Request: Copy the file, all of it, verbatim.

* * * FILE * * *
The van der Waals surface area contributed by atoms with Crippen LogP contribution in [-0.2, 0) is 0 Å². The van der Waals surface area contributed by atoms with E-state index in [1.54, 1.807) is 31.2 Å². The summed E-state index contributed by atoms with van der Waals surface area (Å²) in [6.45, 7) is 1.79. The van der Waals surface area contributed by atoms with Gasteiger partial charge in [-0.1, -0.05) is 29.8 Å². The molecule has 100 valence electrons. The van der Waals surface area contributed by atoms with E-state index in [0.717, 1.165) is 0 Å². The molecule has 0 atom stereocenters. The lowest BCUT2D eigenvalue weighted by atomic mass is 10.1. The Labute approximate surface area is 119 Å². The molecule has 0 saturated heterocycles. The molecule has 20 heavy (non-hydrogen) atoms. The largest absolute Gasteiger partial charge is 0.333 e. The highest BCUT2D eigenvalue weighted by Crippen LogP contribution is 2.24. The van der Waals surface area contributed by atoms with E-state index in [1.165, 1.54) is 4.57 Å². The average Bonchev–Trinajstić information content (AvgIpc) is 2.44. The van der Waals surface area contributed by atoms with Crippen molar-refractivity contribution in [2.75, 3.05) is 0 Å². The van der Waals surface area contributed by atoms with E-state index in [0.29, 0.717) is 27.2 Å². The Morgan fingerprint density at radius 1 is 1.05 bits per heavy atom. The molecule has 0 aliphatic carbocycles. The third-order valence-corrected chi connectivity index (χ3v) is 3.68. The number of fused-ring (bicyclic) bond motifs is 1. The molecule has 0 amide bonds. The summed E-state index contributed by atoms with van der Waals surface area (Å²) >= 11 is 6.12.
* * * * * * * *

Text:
The van der Waals surface area contributed by atoms with Crippen LogP contribution in [-0.2, 0) is 0 Å². The van der Waals surface area contributed by atoms with E-state index in [1.54, 1.807) is 31.2 Å². The summed E-state index contributed by atoms with van der Waals surface area (Å²) in [6.45, 7) is 1.79. The van der Waals surface area contributed by atoms with Gasteiger partial charge in [-0.1, -0.05) is 29.8 Å². The molecule has 100 valence electrons. The van der Waals surface area contributed by atoms with E-state index in [0.717, 1.165) is 0 Å². The molecule has 0 atom stereocenters. The lowest BCUT2D eigenvalue weighted by atomic mass is 10.1. The Labute approximate surface area is 119 Å². The molecule has 0 saturated heterocycles. The molecule has 20 heavy (non-hydrogen) atoms. The largest absolute Gasteiger partial charge is 0.333 e. The highest BCUT2D eigenvalue weighted by Crippen LogP contribution is 2.24. The van der Waals surface area contributed by atoms with E-state index in [1.165, 1.54) is 4.57 Å². The average Bonchev–Trinajstić information content (AvgIpc) is 2.44. The van der Waals surface area contributed by atoms with Crippen molar-refractivity contribution in [2.75, 3.05) is 0 Å². The van der Waals surface area contributed by atoms with E-state index in [0.29, 0.717) is 27.2 Å². The Morgan fingerprint density at radius 1 is 1.05 bits per heavy atom. The molecule has 0 aliphatic carbocycles. The third-order valence-corrected chi connectivity index (χ3v) is 3.68. The number of fused-ring (bicyclic) bond motifs is 1. The molecule has 0 amide bonds. The summed E-state index contributed by atoms with van der Waals surface area (Å²) >= 11 is 6.12.